This study investigated the effects of residential relocation in a sample of 282 high-risk male offenders paroled from New Zealand prisons. Initially we compared those returning to their old neighborhoods (devil you know) and those released to a new location (fresh start). This second category was then further divided: those released to a new location voluntarily (fresh start-voluntary) versus those forced to start anew at the behest of the parole board that was releasing them (fresh start-duress). All three categories were then compared on the quality of their community experiences and recidivism. Results indicated that parolees returning by choice to either their old neighborhood or a new location each were reconvicted in the first year after release at approximately the same rate; however, parolees relocating to a new area at the direction of the parole board (under duress) were reconvicted at a higher rate than those in either of the voluntary location categories. Significant group differences in ratings of community life quality were few, but there were some indications that compared with those choosing to return to a familiar location, making a voluntary residential relocation may lead to better parole experiences, particularly in terms of avoiding criminal peers, and that making a residential relocation under duress may lead to poorer parole experiences than for those returning to a familiar location.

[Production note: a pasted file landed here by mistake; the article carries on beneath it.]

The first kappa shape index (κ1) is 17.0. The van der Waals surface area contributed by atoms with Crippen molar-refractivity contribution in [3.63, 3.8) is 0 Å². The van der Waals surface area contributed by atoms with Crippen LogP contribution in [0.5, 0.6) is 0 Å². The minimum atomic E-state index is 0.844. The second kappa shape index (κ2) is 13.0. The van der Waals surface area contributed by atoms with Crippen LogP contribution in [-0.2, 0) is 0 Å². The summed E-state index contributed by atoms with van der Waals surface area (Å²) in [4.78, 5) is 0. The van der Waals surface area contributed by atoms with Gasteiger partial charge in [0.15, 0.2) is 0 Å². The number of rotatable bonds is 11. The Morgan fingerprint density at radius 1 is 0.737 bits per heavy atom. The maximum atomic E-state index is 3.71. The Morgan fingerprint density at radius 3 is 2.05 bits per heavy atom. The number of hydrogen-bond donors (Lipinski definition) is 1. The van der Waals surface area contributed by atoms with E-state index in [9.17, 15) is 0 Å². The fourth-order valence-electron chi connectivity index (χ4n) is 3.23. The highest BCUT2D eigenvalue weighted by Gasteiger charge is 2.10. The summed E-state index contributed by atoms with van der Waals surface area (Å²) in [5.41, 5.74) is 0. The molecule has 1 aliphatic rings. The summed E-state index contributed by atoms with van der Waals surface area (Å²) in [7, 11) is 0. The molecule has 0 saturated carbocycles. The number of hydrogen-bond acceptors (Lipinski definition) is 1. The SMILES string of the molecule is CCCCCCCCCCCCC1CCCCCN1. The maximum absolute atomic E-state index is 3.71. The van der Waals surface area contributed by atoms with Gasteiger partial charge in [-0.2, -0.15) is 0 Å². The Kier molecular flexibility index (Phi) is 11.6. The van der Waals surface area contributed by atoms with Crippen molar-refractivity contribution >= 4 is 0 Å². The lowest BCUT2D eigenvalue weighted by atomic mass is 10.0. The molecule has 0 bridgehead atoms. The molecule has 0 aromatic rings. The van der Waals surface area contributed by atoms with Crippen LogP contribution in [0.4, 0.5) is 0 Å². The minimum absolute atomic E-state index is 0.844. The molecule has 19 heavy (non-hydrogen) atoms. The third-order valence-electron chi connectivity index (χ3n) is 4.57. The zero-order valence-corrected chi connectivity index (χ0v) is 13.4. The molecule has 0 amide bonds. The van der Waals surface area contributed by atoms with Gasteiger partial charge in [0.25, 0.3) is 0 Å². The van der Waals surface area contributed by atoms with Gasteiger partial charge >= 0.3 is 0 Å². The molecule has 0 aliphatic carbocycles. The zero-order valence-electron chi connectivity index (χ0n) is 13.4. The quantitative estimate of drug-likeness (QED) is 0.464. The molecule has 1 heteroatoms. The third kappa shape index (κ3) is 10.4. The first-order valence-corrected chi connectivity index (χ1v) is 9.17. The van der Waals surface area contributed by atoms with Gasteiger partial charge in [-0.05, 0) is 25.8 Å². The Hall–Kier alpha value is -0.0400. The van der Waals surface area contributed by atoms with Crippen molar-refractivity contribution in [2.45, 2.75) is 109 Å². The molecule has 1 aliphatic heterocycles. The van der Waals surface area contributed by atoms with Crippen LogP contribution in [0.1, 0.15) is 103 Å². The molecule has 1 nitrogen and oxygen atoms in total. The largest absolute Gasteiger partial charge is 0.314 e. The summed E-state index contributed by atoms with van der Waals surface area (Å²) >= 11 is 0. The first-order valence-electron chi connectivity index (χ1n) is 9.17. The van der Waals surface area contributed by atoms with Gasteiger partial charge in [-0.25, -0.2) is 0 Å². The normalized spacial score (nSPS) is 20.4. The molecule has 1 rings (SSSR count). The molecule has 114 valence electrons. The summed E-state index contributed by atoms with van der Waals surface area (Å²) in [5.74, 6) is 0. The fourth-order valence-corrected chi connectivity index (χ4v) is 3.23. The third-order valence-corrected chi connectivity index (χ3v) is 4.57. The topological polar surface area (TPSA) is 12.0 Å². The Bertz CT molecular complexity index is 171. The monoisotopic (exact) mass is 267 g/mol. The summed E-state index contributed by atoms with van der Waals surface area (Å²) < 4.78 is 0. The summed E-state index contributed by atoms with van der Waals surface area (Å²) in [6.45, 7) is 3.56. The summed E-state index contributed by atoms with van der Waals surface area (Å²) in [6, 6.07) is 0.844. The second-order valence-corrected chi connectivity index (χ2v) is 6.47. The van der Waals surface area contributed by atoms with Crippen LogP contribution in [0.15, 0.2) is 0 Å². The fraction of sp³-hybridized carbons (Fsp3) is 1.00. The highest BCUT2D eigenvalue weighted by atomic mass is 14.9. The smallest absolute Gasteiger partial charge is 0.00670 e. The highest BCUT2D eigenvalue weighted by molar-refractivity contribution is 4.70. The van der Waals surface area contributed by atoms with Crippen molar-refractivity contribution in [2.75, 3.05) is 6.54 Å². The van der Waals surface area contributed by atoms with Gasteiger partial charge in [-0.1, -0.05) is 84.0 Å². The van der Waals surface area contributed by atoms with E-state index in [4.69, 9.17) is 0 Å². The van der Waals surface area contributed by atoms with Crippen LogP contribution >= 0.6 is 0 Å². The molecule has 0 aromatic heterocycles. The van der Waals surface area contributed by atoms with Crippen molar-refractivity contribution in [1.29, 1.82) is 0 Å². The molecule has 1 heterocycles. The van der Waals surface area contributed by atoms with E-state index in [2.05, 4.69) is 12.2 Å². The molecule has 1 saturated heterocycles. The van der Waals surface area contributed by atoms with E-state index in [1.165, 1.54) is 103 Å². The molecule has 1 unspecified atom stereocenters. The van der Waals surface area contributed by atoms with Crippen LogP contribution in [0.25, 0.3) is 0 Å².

Keywords: high-risk offenders; parole; prisoner reentry; prisoner reentry planning; recidivism outcomes; residential relocation.